Mamma Coal Re-Imagines “Red Headed Stranger” in “Raven Haired Vixen”


Once comprising one half of the ravishing country singing duo Copper and Coal, Mamma Coal, a.k.a. singer and songwriter Carra Stasney, has re-imagined Willie Nelson’s country music epic Red Headed Stranger into an epic of her own, inspired by her true life love for her son, and the maternal bond that holds creation together and ensures that life moves forward.

Though duty as a mother has given Mamma Coal new priorities in life beyond those as a musician, it has also compelled her to compose and perform her most ambitious musical effort yet. Attempting to reconstitute what many consider the greatest album in the history of country music is ambitious to say the least, arduous for sure, and some may even consider a bit ostentatious. But the proof would be in taking the theoretical concept and seeing it through to a thematic recording that could both honor the lineage from where the inspiration emerged, while also by expressing something truly original.

This may be a story about a mother and her child, but just like Willie’s original, Raven Haired Vixen is a Western. This isn’t just about lullabies and love songs from mother to babe. Multiple times along the way, guns are drawn, and blood is shed in the recapture and protection of the heroine’s son.

mamma-coal-raven-haired-vixenJust like Willie, Mamma Coal makes use of country songs from the classic country canon to interpret her story in song, and instrumentals work as interludes and ways to help build setting and mood into the minds of listeners. It’s not hard to imagine the wide open spaces and rugged vistas of the American West when hearing “The Streets of Laredo” or Mamma Coal’s yodels and calls on “Montana” originally made famous by Patsy Montana. Like Red Headed Stranger, this new concept is a repository for country songs that are just too good to be summarily forgotten—songs like Buck Owens’ “Together Again,” and “Do Right Woman” from the recently-passed Chips Moman that Mamma Coal turns into an incredible, soulful and bluesy ballad.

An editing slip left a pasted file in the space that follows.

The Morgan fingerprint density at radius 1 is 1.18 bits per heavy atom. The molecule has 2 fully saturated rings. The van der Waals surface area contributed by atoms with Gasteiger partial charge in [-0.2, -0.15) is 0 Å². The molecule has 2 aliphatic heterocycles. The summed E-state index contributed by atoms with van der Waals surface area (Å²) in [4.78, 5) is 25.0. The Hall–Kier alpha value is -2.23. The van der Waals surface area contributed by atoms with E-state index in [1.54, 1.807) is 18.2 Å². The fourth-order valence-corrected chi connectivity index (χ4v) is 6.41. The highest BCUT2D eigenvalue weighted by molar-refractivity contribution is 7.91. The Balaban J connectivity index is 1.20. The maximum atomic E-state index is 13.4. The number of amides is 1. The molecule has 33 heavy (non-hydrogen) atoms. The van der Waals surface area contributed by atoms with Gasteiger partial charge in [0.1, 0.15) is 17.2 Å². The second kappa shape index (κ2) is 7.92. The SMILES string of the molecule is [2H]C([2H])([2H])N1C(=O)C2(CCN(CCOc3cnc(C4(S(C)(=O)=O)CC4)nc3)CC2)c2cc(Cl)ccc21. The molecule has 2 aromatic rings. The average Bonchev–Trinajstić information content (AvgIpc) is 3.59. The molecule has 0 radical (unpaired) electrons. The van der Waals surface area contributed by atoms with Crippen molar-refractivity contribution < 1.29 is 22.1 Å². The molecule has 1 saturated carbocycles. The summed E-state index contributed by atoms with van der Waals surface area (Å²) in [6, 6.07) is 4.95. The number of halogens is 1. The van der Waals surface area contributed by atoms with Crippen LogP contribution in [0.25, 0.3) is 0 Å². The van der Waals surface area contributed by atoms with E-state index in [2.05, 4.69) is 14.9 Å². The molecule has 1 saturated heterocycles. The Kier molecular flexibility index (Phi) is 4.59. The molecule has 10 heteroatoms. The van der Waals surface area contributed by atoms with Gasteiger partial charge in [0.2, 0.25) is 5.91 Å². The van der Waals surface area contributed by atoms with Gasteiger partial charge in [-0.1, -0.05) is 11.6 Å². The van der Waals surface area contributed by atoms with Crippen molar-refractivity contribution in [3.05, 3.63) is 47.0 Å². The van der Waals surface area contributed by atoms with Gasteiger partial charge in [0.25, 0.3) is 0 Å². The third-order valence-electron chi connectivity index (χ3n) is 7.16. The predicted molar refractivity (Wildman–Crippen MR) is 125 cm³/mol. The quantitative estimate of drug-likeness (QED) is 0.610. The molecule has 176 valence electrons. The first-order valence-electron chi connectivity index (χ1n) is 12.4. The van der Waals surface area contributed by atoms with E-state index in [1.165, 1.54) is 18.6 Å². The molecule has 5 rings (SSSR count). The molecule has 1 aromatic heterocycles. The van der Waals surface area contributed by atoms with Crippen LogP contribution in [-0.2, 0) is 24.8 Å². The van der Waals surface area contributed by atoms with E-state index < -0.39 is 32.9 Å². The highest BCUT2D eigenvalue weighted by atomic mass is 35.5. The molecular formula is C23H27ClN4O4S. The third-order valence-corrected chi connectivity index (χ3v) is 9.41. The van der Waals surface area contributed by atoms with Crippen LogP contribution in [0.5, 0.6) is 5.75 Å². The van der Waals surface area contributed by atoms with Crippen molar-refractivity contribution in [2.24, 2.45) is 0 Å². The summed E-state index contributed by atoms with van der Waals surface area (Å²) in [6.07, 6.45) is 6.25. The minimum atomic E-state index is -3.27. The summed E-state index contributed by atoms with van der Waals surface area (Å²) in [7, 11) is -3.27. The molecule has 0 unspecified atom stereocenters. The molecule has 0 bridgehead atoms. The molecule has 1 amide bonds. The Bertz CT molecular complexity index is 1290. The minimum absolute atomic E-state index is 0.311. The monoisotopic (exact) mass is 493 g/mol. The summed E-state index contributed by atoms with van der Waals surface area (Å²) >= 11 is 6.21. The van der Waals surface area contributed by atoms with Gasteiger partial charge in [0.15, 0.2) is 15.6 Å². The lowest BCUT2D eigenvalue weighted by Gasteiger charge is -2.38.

But unlike Red Headed Stranger, Mamma Coal relies mostly on original compositions to help the story unfold. Raven Haired Vixen follows a mother as she attempts to reclaim her child from the father who has seized him to be raised by another, and later when a stranger seeks to harm her child. Illustrations in the physical copy done by Aaron McConnell compliment the narrative of the record, which depending on your interpretation, may even have some tie-ins to Red Headed Stranger; you’ll just have to listen to find out how.

Meanwhile the real story of Raven Haired Vixen is the compositional effort put out by Mamma Coal and her studio collaborators who construct an involved recording with trumpet fanfare and excellent guitar work by Paul Brainard, and Mamma’s astounding voice that brings the songs and story to three dimensional life. Mamma Coal has such an effortless vibrato and unique texture to her voice, and the same caring with which she coddles her child and crafts this story is how she delivers her parts throughout the record, while still making sure to honor the spirit of Red Headed Stranger by offering more intimate, stripped-down moments, especially when treasured times are spent with mother and child alone.

As in the Golden Era of country music, where male performers would release songs, and females would release answers in their own perspective (ex. Hank Thompson’s “Wild Side of Life” and Kitty Wells’ “It Wasn’t God Who Made Honky Tonk Angels”), Mamma Coal has made an answer to Red Headed Stranger from a strong female point of view, and in a way that both rises to the challenge, honors the original effort, and perhaps most importantly, highlights her gifts to music as a singer and songwriter.

It feels like a bit of a shame that Mamma Coal is not more widely-known outside of her sphere of country music influence in the Pacific Northwest, or otherwise much more might be made of this ambitious and effective undertaking. But for those who make the effort to procure their own copy will be rewarded with and interesting and uniquely entertaining work that feels both familiar and original.

And who knows, maybe somewhere out there Willie will be passed a copy, and give his own opinion in the future.

1 3/4 Guns Up (8/10)

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